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Permanent Fix to the Medicare Therapy Cap Signed into Law

Tuesday, February 13, 2018   (0 Comments)
Posted by: Matthew Nicholas
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Permanent Fix to the Medicare Therapy Cap Signed into Law

Last Friday, Congress passed a $500 billion bipartisan budget deal that funds the US government through March 23, 2018 and sets the spending framework for 2019. President Trump signed the budget deal into law. The deal increases both military and domestic spending, and addresses disaster relief along with a host of critical federal health programs, including a permanent fix to the Medicare Part B Therapy Cap.

The Good. We should take a moment to celebrate closing the door on a 20 year advocacy effort that has challenged our ability ensure timely and appropriate services to patients.

The legislation enacted today provides a fix for the therapy cap by permanently extending the current exceptions process, eliminating the need to fix this issue from year to year. 

  • Therapy claims for outpatient Medicare Part B that go above $2,010 (adjusted annually) will still require the use of the KX modifier for attestation that services are medically necessary.
  • The threshold for targeted medical review will be lowered from the current $3,700 to $3,000 through 2027. While the threshold amount for medical review will be lowered, CMS will not receive any increased funding to pursue expanded medical review, and the overall number of targeted medical reviews is not expected to increase.
  • Claims that go above $3,000 will not automatically be subject to targeted medical review; only a percentage of providers who meet certain criteria will be targeted, such as those who have had a high claims denial percentage or have aberrant billing patterns compared with their peers.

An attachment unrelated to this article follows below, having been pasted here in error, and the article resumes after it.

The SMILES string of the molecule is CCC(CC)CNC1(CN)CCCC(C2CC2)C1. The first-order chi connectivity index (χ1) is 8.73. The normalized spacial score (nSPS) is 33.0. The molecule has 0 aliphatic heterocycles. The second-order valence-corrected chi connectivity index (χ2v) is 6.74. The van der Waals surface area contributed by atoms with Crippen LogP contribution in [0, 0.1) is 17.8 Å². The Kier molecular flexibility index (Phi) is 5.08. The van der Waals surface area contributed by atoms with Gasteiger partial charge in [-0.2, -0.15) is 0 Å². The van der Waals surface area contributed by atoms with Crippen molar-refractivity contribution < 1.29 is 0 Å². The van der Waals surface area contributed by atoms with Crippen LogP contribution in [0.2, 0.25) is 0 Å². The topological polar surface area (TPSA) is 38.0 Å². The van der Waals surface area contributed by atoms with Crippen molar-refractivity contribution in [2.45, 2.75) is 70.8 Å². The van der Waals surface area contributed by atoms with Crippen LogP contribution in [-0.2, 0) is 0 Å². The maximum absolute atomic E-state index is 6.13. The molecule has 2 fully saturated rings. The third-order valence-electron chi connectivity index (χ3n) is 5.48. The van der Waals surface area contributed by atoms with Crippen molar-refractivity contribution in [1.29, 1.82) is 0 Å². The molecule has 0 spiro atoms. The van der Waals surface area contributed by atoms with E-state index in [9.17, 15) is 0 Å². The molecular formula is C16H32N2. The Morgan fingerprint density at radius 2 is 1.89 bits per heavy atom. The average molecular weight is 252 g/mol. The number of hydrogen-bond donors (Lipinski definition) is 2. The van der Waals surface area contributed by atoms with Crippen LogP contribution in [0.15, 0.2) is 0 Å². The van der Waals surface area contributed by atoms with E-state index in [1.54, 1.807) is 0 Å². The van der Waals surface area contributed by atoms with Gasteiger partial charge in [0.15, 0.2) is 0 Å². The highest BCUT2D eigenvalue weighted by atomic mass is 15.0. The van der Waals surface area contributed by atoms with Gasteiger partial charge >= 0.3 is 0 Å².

The Surprising. There are some provisions of the budget deal in which APTA does not support. Including a provision to reduce payment for services in which a PTA is involved under Medicare Part B. Beginning January 1, 2022, payment for services provided by a PTA, as well as services provided by an OTA would be paid at 85% of the Medicare fee schedule.

Congressional rules require certain policies to be linked to other policies known as “pay-fors” at the  time that the policy change is proposed. On February 5th, the House of Representatives released a proposed package, which included a last- minute addition of a PTA and OTA payment differential. This payment differential came as surprise as it was NOT part of any prior discussions or negotiations as part of the bipartisan, bicameral agreement.

The APTA and AOTA have responded with alternative proposals to eliminate, reduce, or delay the PTA and OTA payment differential.

Even though the efforts of these legislative options were rejected, the fight in not over. The next step is for CMS to develop proposed rules to further define and provide additional guidance prior to implementation.

APTA will leverage its congressional champions, the APTA Public Policy and Advocacy Committee, and the PTA Caucus on strategies to address the CMS activities. Our collective efforts will drive the association’s work to ensure that guidance to implement the new policy is favorable to PTAs and the profession, while assuring access is not limited for those in need of our services.

Impact on Home Health:

The budget deal impacts home health positively by:

  • Including an extension of the home health rule add-on at current levels for 2018, and varied add-on rates for rural counties from 2019 through 2022.
  • Includes a provision allowing home health medical records to be used to determine eligibility for services.
  • Requires the FY 2020 market basket update for home health agencies to increase by 1.5% in 2020.

The negative impact on home health includes:

  • Requires a budget-neutral transition to a 30-day unit of service for home health services, down from the current 60- day unit payment starting in 2020.
  • Eliminates the use of therapy thresholds in case-mix adjustment factors.
  • Includes requirement to convene at least one session of a technical expert panel to identify and prioritize recommendations for the revised payment system.
  • Requires HHS to undergo rulemaking to propose and then finalize the revised payment system prior to January 1, 2020.

Over the coming days, APTA will provide additional details on the budget deal. 



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